(November 1999, Singapore) A bus full of excited children can drive anyone to the brink of madness. Perhaps the actions of one bus driver can be explained by his proximity to a herd of shrieking kids.
Xu, 41, was one of 13 tour drivers hired to escort a school tour through the Shanghai World Animals Park. His bus unexpectedly broke down as the convoy passed through a fenced tiger enclosure. You can imagine the hubbub this would cause among a group of students on a wild animal adventure. Needless to say, the park rules clearly forbid leaving the safety of the vehicle.
I can imagine a circumstance in which such a breakdown would be cause to panic. For instance, if you sneak into the park just before it closes in a convertible with a flimsy cloth covering, and you are accompanied by a date who is chomping rare steak, then waiting in the vehicle for rescue from the tigers would not be an attractive option. But a bus that is part of a convoy of school children is not in imminent danger of being abandoned to the tigers. Xu must have realized that help would come swiftly.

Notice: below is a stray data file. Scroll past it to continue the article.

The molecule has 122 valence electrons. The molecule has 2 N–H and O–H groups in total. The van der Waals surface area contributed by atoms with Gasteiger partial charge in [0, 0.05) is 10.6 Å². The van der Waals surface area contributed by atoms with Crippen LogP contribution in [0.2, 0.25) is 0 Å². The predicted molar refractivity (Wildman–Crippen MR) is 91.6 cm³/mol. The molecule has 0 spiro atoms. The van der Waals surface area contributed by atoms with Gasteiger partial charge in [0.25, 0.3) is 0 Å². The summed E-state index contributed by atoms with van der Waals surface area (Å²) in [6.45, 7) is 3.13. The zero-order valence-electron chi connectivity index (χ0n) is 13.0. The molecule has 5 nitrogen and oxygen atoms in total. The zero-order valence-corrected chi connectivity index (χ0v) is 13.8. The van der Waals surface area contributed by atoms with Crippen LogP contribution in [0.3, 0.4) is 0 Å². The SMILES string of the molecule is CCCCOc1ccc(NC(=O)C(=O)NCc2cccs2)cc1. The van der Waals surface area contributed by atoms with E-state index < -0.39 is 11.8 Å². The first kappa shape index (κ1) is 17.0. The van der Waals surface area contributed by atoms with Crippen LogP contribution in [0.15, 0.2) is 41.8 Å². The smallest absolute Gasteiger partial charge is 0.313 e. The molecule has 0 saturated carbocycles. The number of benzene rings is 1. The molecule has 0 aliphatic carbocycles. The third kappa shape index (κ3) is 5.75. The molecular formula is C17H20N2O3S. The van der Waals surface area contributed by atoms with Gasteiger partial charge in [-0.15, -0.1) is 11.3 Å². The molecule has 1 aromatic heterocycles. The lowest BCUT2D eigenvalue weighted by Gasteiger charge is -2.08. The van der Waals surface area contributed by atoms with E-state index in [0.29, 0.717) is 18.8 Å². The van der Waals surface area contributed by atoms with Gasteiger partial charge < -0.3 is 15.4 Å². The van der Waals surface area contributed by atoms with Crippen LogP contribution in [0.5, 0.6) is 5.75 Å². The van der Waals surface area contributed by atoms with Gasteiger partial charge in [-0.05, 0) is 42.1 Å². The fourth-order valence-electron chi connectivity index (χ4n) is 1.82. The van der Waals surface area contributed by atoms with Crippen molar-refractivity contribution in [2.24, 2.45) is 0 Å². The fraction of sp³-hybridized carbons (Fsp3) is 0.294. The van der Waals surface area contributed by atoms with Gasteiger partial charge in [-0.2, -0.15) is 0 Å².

But instead of waiting inside, besieged by a clamor of children, he climbed out of the bus and began to re-attach the tow rope. A park manager witnessed the deadly incident. The children watched in horror while tigers savagely attacked their driver. Their screams summoned a nearby trainer, who drove the tigers from their victim, but it was too late to save Xu from the deadly effects of bites to his neck.
As a consolation prize, his death provided a memorable example to the children of the danger of stupidity in action.
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Submitted by: Irving Fang
Reference: Singapore Straits Times